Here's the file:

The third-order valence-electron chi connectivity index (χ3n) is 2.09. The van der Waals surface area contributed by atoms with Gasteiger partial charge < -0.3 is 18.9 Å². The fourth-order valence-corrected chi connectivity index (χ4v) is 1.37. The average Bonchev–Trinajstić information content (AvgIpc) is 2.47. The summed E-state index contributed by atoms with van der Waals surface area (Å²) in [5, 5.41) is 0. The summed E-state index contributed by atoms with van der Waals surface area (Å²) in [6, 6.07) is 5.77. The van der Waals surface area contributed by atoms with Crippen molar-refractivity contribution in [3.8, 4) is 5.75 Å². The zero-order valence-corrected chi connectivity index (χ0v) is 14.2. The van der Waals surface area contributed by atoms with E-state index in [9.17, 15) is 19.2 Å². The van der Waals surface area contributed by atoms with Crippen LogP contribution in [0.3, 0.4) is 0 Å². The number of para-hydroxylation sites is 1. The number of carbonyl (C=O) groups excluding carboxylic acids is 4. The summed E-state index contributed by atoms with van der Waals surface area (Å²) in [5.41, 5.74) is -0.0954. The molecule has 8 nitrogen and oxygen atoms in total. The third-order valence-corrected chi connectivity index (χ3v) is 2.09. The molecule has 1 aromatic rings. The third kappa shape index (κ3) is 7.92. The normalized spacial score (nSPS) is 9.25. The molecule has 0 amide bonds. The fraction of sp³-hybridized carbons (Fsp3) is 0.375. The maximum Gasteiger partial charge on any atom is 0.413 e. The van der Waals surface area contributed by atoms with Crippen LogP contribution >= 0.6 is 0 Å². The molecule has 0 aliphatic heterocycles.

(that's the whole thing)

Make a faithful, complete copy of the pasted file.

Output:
The third-order valence-electron chi connectivity index (χ3n) is 2.09. The van der Waals surface area contributed by atoms with Gasteiger partial charge < -0.3 is 18.9 Å². The fourth-order valence-corrected chi connectivity index (χ4v) is 1.37. The average Bonchev–Trinajstić information content (AvgIpc) is 2.47. The summed E-state index contributed by atoms with van der Waals surface area (Å²) in [5, 5.41) is 0. The summed E-state index contributed by atoms with van der Waals surface area (Å²) in [6, 6.07) is 5.77. The van der Waals surface area contributed by atoms with Crippen molar-refractivity contribution in [3.8, 4) is 5.75 Å². The zero-order valence-corrected chi connectivity index (χ0v) is 14.2. The van der Waals surface area contributed by atoms with E-state index in [9.17, 15) is 19.2 Å². The van der Waals surface area contributed by atoms with Crippen LogP contribution in [0.3, 0.4) is 0 Å². The number of para-hydroxylation sites is 1. The number of carbonyl (C=O) groups excluding carboxylic acids is 4. The summed E-state index contributed by atoms with van der Waals surface area (Å²) in [5.41, 5.74) is -0.0954. The molecule has 8 nitrogen and oxygen atoms in total. The third-order valence-corrected chi connectivity index (χ3v) is 2.09. The molecule has 1 aromatic rings. The third kappa shape index (κ3) is 7.92. The normalized spacial score (nSPS) is 9.25. The molecule has 0 amide bonds. The fraction of sp³-hybridized carbons (Fsp3) is 0.375. The maximum Gasteiger partial charge on any atom is 0.413 e. The van der Waals surface area contributed by atoms with Crippen LogP contribution >= 0.6 is 0 Å². The molecule has 0 aliphatic heterocycles.